Besides great sights, an interesting history and many exciting destinations, Rothwell has a lot more to offer. Here you will find many helpful tips to enjoy your vacation in Rothwell.
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Sights in Rothwell
Rothwell is a historic market town situated in the heart of England, located in the Kettering borough of Northamptonshire. The town dates back to the AngloSaxon era, and its name was derived from the Old English words meaning ‘red well’. Rothwell has a long and rich history, and its market square has been the site of many important events over the centuries. The town’s Market Place is still home to a regular market, which takes place every Tuesday and is one of the busiest in Northamptonshire.
Rothwell is home to a number of historic buildings and landmarks. The most notable of these is the parish church of All Saints, which dates back to the 12th century. The church is renowned for its spire, which is the tallest in Northamptonshire and is visible for miles around. Rothwell also has a castle, built in the 11th century by Norman lord Robert de Todeni. The castle was later redeveloped by the Earls of Leicester in the 13th century, and it was here that King John spent a night in 1216 shortly before his death. Today, the castle ruins are a Grade I listed building and a Scheduled Ancient Monument, and they are open to the public.
Rothwell is a popular tourist destination, due to its historic buildings and beautiful countryside surroundings. The town is also home to a number of shops, pubs, and restaurants, as well as a variety of businesses and services. There are a number of accommodation options in Rothwell, including hotels, bed and breakfasts, and selfcatering cottages.
History of Rothwell
Rothwell is a town in Northamptonshire, England. The town has a long and varied history, dating back to the Roman era.
Rothwell first appears in the historical record in the 2nd century AD, when the Antonine Itinerary lists it as one of the stops on the Roman road between Leicester and Lincoln. At that time, Rothwell was a small settlement located near a ford across the River Welland.
The town grew steadily throughout the medieval period, and by the time of the Domesday Book in 1086 it had a population of around 200. Rothwell was affiliated with nearby Towcester and became a market town in 1214.
During the English Civil War, Rothwell was a Royalist stronghold. In 1643, a major battle was fought nearby between Parliamentary forces and the Royalists, known as the Battle of Naseby.
In the 18th century, Rothwell became known for its production of iron and coal. The town’s ironworks were the largest in Northamptonshire, and at their peak employed over 1,000 workers.
Rothwell continued to grow in the 19th century, and by 1901 its population had reached 5,500. The town’s iron and coal industries declined during the 20th century, but other industries such as engineering and electronics took their place.
Today, Rothwell is a thriving town with a population of over 8,000. It is a popular commuter town, with good transport links to nearby Leicester, Northampton and Milton Keynes. The town centre has a variety of shops, cafés and restaurants, as well as a monthly farmers’ market. There are also a number of parks and open spaces, including the ancient Rothwell Country Park.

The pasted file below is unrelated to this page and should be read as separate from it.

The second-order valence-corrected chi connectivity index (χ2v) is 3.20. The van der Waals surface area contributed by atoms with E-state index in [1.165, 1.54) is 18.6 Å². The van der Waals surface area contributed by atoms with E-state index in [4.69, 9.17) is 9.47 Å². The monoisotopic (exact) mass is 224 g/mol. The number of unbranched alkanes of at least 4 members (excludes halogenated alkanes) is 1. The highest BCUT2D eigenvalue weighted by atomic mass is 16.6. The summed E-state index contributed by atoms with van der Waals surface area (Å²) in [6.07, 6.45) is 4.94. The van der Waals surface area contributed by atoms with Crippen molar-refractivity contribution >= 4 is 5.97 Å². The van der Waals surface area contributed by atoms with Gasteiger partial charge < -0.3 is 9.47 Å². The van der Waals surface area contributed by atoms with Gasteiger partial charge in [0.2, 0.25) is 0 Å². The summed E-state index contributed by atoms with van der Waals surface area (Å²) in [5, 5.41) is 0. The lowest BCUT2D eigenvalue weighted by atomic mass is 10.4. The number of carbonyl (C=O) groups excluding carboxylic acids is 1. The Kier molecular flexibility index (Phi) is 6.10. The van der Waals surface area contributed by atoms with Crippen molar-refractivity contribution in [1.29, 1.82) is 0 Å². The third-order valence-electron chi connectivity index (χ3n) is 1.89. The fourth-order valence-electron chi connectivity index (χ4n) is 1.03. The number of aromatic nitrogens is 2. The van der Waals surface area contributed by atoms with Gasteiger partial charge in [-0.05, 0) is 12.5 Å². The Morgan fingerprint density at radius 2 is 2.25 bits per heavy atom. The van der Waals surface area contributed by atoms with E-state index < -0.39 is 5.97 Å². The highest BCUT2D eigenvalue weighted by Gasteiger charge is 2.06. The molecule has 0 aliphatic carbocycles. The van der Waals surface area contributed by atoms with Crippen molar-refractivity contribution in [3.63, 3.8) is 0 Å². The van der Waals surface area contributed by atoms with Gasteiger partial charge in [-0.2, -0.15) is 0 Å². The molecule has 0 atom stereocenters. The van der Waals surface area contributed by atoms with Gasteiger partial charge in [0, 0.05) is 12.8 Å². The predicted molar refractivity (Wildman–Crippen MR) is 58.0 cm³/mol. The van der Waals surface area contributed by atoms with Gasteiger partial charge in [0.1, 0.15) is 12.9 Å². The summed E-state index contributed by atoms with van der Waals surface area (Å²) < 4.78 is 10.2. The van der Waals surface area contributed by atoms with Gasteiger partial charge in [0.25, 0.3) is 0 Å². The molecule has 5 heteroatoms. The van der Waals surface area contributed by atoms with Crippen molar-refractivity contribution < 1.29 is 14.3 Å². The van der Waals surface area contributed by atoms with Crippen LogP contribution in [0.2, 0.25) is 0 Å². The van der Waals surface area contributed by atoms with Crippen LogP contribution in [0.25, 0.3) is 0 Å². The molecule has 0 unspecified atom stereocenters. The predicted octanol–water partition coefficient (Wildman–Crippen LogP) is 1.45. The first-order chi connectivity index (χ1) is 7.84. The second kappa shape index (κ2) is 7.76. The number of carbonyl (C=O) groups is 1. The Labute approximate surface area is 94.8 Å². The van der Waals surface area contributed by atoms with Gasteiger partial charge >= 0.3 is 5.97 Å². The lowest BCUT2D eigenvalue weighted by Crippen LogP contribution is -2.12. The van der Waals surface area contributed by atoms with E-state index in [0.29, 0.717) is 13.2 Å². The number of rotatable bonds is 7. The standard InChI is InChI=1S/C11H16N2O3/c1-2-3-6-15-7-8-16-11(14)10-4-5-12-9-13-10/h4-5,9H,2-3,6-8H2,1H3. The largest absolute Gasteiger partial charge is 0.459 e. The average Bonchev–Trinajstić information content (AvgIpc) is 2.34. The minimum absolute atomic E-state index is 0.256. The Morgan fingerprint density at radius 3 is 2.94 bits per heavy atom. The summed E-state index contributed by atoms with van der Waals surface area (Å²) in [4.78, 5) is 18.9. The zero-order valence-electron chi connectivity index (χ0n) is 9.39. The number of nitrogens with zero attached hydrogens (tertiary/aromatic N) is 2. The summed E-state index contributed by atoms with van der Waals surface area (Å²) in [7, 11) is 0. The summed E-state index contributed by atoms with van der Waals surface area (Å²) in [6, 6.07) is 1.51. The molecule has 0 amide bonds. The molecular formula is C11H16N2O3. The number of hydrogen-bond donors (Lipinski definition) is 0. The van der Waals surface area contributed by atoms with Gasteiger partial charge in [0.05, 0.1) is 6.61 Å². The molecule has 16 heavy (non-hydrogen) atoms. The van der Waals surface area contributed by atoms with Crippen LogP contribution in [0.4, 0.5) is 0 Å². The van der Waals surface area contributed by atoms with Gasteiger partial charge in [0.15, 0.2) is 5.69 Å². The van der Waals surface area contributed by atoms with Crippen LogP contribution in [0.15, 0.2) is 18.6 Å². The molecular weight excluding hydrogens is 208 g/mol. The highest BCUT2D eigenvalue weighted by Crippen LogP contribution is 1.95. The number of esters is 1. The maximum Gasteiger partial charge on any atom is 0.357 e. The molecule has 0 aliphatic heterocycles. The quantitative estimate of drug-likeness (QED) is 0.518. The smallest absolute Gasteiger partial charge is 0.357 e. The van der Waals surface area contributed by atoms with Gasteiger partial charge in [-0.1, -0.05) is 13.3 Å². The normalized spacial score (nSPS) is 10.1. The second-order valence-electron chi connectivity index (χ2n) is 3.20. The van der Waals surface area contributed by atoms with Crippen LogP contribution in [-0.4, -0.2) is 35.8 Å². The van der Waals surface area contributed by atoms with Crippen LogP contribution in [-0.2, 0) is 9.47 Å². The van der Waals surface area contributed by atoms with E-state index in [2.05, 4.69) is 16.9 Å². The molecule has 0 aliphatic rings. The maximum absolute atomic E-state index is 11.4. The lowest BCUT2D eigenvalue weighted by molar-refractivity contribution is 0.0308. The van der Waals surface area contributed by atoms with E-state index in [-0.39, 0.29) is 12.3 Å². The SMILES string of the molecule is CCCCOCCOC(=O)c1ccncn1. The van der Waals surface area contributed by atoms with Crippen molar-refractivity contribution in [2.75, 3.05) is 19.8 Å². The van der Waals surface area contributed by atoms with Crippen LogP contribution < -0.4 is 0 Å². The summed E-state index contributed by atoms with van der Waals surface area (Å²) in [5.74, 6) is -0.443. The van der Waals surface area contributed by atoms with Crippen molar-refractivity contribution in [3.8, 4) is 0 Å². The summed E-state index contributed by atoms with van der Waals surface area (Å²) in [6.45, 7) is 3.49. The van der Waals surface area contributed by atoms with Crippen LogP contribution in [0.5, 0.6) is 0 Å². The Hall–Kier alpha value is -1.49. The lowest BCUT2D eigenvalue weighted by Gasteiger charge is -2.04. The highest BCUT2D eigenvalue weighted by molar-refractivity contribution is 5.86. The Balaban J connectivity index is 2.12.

Vacation in Rothwell
Rothwell is a town in theEnglish county of Northamptonshire. The town is situated on the River Welland, approximately 8mi to the east of the county town of Northampton. It had a population of 8,931 at the time of the 2011 census.
Rothwell is a historic market town, first mentioned in the Domesday Book of 1086, when it was known as Rothewell. The name is thought to mean ‘red spring or stream’. The red may refer to the colour of the local soil or to the Bloody Assizes of 1572, when numerous local Protestants were hanged following the failed Rising of the North.
The town’s market charter was granted by King John in 1204. ROTHWELL CARNIVAL is one of the oldest in England, and is celebrated on the second Saturday in July.
Rothwell has a number of old buildings, many of which are timber framed. The Bull Hotel dates from the 15th century and is a Grade II* listed building. The Market Place has a number of 15th and 16th century timber framed buildings, including the Old Exchange (now aopticians) and the Old Court House.
The Parish Church of St Mary the Virgin is largely 14th century, with a 15th century tower, but has an 11th century font. The church is Grade I listed.
There is a range of shops in the town, as well as several public houses and restaurants. Rothwell also has a leisure centre, which includes a swimming pool, sauna and gym.
Rothwell is twinned with the German town of Bersenbrück.
There are a number of events and festivals held in Rothwell throughout the year. These include:
The Rothwell Music Festival a weeklong festival of music, held in July
The Rothwell Festival a twoweek festival of the arts, held in September
The Rothwell Fair a traditional English country fair, held in October
The Christmas Market a Germanstyle Christmas market, held in December
Rothwell is an ideal base for exploring the countryside of Northamptonshire and beyond. The town is surrounded by green fields and country lanes, and is within easy reach of a number of towns and cities, including Northampton, Leicester and Peterborough.
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